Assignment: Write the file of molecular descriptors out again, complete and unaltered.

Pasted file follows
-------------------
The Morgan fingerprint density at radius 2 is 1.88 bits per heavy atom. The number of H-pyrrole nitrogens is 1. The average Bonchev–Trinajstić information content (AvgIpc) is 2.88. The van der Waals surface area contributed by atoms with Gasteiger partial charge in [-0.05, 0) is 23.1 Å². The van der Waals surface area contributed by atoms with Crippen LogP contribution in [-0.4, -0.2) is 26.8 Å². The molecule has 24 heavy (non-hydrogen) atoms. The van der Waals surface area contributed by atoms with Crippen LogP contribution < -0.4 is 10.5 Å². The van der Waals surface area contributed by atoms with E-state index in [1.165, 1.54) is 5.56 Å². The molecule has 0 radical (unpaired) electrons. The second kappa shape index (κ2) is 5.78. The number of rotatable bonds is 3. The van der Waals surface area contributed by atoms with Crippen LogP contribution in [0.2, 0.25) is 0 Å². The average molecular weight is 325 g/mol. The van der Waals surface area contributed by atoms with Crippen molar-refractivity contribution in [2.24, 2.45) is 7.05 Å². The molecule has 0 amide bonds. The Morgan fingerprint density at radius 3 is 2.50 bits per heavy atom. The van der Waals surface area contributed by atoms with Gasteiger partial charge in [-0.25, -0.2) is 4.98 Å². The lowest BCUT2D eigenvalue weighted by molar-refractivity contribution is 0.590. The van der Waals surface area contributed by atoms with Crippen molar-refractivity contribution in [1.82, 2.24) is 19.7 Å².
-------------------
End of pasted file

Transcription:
The Morgan fingerprint density at radius 2 is 1.88 bits per heavy atom. The number of H-pyrrole nitrogens is 1. The average Bonchev–Trinajstić information content (AvgIpc) is 2.88. The van der Waals surface area contributed by atoms with Gasteiger partial charge in [-0.05, 0) is 23.1 Å². The van der Waals surface area contributed by atoms with Crippen LogP contribution in [-0.4, -0.2) is 26.8 Å². The molecule has 24 heavy (non-hydrogen) atoms. The van der Waals surface area contributed by atoms with Crippen LogP contribution < -0.4 is 10.5 Å². The van der Waals surface area contributed by atoms with E-state index in [1.165, 1.54) is 5.56 Å². The molecule has 0 radical (unpaired) electrons. The second kappa shape index (κ2) is 5.78. The number of rotatable bonds is 3. The van der Waals surface area contributed by atoms with Crippen LogP contribution in [0.2, 0.25) is 0 Å². The average molecular weight is 325 g/mol. The van der Waals surface area contributed by atoms with Crippen molar-refractivity contribution in [2.24, 2.45) is 7.05 Å². The molecule has 0 amide bonds. The Morgan fingerprint density at radius 3 is 2.50 bits per heavy atom. The van der Waals surface area contributed by atoms with Gasteiger partial charge in [-0.25, -0.2) is 4.98 Å². The lowest BCUT2D eigenvalue weighted by molar-refractivity contribution is 0.590. The van der Waals surface area contributed by atoms with Crippen molar-refractivity contribution in [1.82, 2.24) is 19.7 Å².